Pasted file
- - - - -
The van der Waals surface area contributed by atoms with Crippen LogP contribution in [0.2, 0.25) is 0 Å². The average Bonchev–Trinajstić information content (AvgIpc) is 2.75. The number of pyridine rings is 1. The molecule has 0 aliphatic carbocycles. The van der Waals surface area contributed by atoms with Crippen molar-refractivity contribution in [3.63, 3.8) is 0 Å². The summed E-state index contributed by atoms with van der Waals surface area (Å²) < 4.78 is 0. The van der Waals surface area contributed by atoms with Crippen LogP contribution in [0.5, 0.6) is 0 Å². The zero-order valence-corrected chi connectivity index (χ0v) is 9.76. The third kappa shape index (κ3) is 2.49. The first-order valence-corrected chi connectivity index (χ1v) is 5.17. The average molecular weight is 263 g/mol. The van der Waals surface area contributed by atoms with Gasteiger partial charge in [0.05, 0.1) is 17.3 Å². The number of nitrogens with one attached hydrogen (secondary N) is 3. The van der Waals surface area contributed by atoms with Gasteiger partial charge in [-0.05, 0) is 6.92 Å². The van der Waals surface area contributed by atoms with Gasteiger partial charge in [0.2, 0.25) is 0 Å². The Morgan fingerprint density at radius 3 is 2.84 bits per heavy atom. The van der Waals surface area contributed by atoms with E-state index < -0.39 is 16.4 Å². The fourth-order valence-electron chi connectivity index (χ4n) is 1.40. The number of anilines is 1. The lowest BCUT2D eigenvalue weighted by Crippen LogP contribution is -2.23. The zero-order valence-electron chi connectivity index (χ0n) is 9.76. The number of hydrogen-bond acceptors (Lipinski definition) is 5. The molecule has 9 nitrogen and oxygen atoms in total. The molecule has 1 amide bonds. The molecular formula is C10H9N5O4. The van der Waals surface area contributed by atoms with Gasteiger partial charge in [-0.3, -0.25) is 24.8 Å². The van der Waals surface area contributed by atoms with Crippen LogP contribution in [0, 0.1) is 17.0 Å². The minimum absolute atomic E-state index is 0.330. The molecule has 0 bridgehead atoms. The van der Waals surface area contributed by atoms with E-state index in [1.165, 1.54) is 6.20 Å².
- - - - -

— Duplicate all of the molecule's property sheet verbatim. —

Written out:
The van der Waals surface area contributed by atoms with Crippen LogP contribution in [0.2, 0.25) is 0 Å². The average Bonchev–Trinajstić information content (AvgIpc) is 2.75. The number of pyridine rings is 1. The molecule has 0 aliphatic carbocycles. The van der Waals surface area contributed by atoms with Crippen molar-refractivity contribution in [3.63, 3.8) is 0 Å². The summed E-state index contributed by atoms with van der Waals surface area (Å²) < 4.78 is 0. The van der Waals surface area contributed by atoms with Crippen LogP contribution in [0.5, 0.6) is 0 Å². The zero-order valence-corrected chi connectivity index (χ0v) is 9.76. The third kappa shape index (κ3) is 2.49. The first-order valence-corrected chi connectivity index (χ1v) is 5.17. The average molecular weight is 263 g/mol. The van der Waals surface area contributed by atoms with Gasteiger partial charge in [0.05, 0.1) is 17.3 Å². The number of nitrogens with one attached hydrogen (secondary N) is 3. The van der Waals surface area contributed by atoms with Gasteiger partial charge in [-0.05, 0) is 6.92 Å². The van der Waals surface area contributed by atoms with Gasteiger partial charge in [0.2, 0.25) is 0 Å². The Morgan fingerprint density at radius 3 is 2.84 bits per heavy atom. The van der Waals surface area contributed by atoms with E-state index < -0.39 is 16.4 Å². The fourth-order valence-electron chi connectivity index (χ4n) is 1.40. The number of anilines is 1. The lowest BCUT2D eigenvalue weighted by Crippen LogP contribution is -2.23. The zero-order valence-electron chi connectivity index (χ0n) is 9.76. The number of hydrogen-bond acceptors (Lipinski definition) is 5. The molecule has 9 nitrogen and oxygen atoms in total. The molecule has 1 amide bonds. The molecular formula is C10H9N5O4. The van der Waals surface area contributed by atoms with Gasteiger partial charge in [-0.3, -0.25) is 24.8 Å². The van der Waals surface area contributed by atoms with Crippen LogP contribution in [0, 0.1) is 17.0 Å². The minimum absolute atomic E-state index is 0.330. The molecule has 0 bridgehead atoms. The van der Waals surface area contributed by atoms with E-state index in [1.165, 1.54) is 6.20 Å².